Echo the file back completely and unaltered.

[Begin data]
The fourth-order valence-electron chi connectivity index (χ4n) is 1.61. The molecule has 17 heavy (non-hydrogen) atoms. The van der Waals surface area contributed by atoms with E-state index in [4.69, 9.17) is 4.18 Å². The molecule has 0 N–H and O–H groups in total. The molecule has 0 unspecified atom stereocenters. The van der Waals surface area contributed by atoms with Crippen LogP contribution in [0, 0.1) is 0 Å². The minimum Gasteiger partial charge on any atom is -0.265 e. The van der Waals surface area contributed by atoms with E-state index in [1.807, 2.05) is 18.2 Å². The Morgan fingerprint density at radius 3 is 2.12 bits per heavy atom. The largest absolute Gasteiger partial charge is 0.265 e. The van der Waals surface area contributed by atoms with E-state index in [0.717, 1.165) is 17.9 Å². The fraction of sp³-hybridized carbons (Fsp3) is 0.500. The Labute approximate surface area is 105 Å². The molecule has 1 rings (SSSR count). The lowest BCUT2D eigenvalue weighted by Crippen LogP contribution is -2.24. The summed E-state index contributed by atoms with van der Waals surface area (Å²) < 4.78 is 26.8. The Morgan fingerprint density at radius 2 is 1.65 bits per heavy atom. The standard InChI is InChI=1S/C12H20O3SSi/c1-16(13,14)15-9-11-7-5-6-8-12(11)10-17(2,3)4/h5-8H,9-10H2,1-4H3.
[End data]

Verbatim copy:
The fourth-order valence-electron chi connectivity index (χ4n) is 1.61. The molecule has 17 heavy (non-hydrogen) atoms. The van der Waals surface area contributed by atoms with E-state index in [4.69, 9.17) is 4.18 Å². The molecule has 0 N–H and O–H groups in total. The molecule has 0 unspecified atom stereocenters. The van der Waals surface area contributed by atoms with Crippen LogP contribution in [0, 0.1) is 0 Å². The minimum Gasteiger partial charge on any atom is -0.265 e. The van der Waals surface area contributed by atoms with E-state index in [1.807, 2.05) is 18.2 Å². The Morgan fingerprint density at radius 3 is 2.12 bits per heavy atom. The largest absolute Gasteiger partial charge is 0.265 e. The van der Waals surface area contributed by atoms with E-state index in [0.717, 1.165) is 17.9 Å². The fraction of sp³-hybridized carbons (Fsp3) is 0.500. The Labute approximate surface area is 105 Å². The molecule has 1 rings (SSSR count). The lowest BCUT2D eigenvalue weighted by Crippen LogP contribution is -2.24. The summed E-state index contributed by atoms with van der Waals surface area (Å²) < 4.78 is 26.8. The Morgan fingerprint density at radius 2 is 1.65 bits per heavy atom. The standard InChI is InChI=1S/C12H20O3SSi/c1-16(13,14)15-9-11-7-5-6-8-12(11)10-17(2,3)4/h5-8H,9-10H2,1-4H3.